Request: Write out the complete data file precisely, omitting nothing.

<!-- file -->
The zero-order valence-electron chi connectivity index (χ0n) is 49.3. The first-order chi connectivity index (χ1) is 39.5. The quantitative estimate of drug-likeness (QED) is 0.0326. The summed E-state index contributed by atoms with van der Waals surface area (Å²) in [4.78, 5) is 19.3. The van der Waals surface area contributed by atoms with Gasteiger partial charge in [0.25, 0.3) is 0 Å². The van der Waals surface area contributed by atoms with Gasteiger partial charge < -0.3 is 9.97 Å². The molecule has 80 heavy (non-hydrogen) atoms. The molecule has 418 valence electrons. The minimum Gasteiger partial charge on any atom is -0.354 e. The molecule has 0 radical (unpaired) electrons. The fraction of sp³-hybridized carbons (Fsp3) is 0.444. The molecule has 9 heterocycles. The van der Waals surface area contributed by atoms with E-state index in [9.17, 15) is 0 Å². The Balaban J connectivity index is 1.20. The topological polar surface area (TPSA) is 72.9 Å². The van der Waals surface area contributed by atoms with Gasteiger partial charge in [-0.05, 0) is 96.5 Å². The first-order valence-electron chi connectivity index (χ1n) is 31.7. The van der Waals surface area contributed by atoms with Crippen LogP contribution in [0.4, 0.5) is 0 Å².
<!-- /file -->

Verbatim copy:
The zero-order valence-electron chi connectivity index (χ0n) is 49.3. The first-order chi connectivity index (χ1) is 39.5. The quantitative estimate of drug-likeness (QED) is 0.0326. The summed E-state index contributed by atoms with van der Waals surface area (Å²) in [4.78, 5) is 19.3. The van der Waals surface area contributed by atoms with Gasteiger partial charge in [0.25, 0.3) is 0 Å². The van der Waals surface area contributed by atoms with Gasteiger partial charge < -0.3 is 9.97 Å². The molecule has 80 heavy (non-hydrogen) atoms. The molecule has 418 valence electrons. The minimum Gasteiger partial charge on any atom is -0.354 e. The molecule has 0 radical (unpaired) electrons. The fraction of sp³-hybridized carbons (Fsp3) is 0.444. The molecule has 9 heterocycles. The van der Waals surface area contributed by atoms with E-state index in [9.17, 15) is 0 Å². The Balaban J connectivity index is 1.20. The topological polar surface area (TPSA) is 72.9 Å². The van der Waals surface area contributed by atoms with Gasteiger partial charge in [-0.05, 0) is 96.5 Å². The first-order valence-electron chi connectivity index (χ1n) is 31.7. The van der Waals surface area contributed by atoms with Crippen LogP contribution in [0.4, 0.5) is 0 Å².